Activist pulls back curtain to show Kinder Morgan pipeline flaws and Kinder Morgan questions his credentials

Close up photo of Trans Mountain pipeline by David Ellis
Kinder Morgan has quietly been removing some 5005 cubic metres of oil-contaminated soil from its Trans Mountain pipeline near Coquihalla Canyon, near Hope since June 28, according to the National Energy Board (NEB). "I think there's been more oil spilled than they're saying," Vancouver-based pipeline critic David Ellis said, about the reported 25-barrel figure. And while a Kinder Morgan representative told the Vancouver Observer there were "no Kinder Morgan-branded trucks" moving any contaminated soil, NEB spokesperson Rebecca Taylor confirmed that soil was indeed being removed, a good part of it "definitely directly contaminated". Oil-soaked soil biodegrades over time, but can harm vegetation at its roots and can be toxic to animals if ingested.

Ellis has photographed places where the pipeline was exposed and corroded and signs indicating where pipeline anomalies may be. A bookseller specializing in Western First Nations literature and a former fisheries planner, Ellis raised an alarm when he saw trucks moving soil to Tervita Corporation in Richmond, which specializes in disposal of industrial waste.
 

Questioning credentials and demanding answers

Ellis treks out on weekends to pipeline excavation sites (where security has received orders not to let him pass) and frequently sends the NEB inquiries accompanied by photos about the pipeline's condition. By his estimation, there are 35 recent urgent repair sites along the pipeline where the company performed hydrostatic testing in October. The Texas-based company's plans to twin the aging pipeline and expand capacity from 300,000 to 890,000 barrels of oil per day, in his view, could place British Columbians at risk for a big spill, Ellis told the Vancouver Observer.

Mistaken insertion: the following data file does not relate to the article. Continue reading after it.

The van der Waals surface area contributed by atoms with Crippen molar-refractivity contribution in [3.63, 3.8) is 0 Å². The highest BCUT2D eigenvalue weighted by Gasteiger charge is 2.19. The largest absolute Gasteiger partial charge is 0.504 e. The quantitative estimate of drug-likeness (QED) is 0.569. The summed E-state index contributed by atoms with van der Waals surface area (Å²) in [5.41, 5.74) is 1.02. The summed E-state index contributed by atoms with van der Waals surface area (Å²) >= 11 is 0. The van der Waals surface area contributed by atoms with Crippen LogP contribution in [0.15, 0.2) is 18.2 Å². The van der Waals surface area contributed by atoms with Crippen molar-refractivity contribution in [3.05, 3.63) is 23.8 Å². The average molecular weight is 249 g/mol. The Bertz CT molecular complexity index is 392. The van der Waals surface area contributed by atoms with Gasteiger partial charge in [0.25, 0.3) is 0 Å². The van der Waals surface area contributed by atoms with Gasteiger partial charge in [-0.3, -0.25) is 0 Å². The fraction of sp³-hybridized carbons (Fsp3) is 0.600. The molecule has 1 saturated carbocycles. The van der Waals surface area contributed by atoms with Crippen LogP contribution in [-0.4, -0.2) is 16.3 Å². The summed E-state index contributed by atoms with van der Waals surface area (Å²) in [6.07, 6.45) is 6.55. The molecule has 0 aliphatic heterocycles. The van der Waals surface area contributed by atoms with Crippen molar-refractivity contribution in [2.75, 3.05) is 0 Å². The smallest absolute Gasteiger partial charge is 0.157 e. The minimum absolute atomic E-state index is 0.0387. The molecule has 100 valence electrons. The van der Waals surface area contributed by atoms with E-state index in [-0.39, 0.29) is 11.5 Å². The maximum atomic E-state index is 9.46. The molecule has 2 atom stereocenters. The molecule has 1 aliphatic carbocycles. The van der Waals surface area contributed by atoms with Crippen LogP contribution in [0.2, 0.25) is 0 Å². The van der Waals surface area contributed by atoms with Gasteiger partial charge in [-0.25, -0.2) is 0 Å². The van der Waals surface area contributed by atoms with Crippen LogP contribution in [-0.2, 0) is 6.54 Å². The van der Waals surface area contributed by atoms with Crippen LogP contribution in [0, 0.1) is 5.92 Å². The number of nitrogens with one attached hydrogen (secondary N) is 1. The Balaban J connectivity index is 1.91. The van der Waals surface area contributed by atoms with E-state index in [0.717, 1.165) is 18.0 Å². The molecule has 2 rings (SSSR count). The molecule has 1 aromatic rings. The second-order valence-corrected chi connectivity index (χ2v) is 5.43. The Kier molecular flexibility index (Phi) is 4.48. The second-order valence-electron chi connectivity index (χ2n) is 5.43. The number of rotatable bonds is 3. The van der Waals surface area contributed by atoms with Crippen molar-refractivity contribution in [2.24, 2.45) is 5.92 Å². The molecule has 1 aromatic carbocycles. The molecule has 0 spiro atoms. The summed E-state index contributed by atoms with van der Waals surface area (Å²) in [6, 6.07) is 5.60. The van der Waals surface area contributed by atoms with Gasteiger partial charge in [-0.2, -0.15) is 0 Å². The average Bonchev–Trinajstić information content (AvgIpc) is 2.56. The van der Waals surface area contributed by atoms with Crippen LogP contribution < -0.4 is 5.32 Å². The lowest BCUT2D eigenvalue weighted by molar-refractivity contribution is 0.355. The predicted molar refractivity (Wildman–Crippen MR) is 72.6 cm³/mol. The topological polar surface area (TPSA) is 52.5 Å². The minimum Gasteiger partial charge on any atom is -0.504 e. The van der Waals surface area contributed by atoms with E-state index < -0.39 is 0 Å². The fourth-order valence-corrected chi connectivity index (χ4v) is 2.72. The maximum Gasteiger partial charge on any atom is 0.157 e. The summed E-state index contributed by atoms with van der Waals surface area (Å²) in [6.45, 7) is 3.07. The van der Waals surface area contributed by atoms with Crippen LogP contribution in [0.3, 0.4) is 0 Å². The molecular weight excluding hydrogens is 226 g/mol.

Given that Coquihalla Canyon is a provincial park area teeming with wildlife (and only 40 kilometres from Hope), people should be relieved that Kinder Morgan has been removing the soil and replacing it. 
 
Except that four months and 600 truckloads later, the company is still taking out soil, and that leads him to believe something isn't right. Kinder Morgan spokesperson Andy Galarnyk insisted that "the large volume of soil removed (from Coquihalla Canyon) was not considered hazardous waste, but was removed to meet strict clean up criteria because of its location within a provincial park." The NEB agreed that its cleanup standards mean removal of soil until it is tested to be completely safe. Galarnyk added that Ellis "does does not have any experience or qualifications to comment on pipeline operations".

But the bookseller, who has a Masters in Science from UBC and extensively documents the pipeline around the Coquihalla and Kamloops, has raised questions that are getting harder to dismiss. 
Do you like this post?

Be the first to comment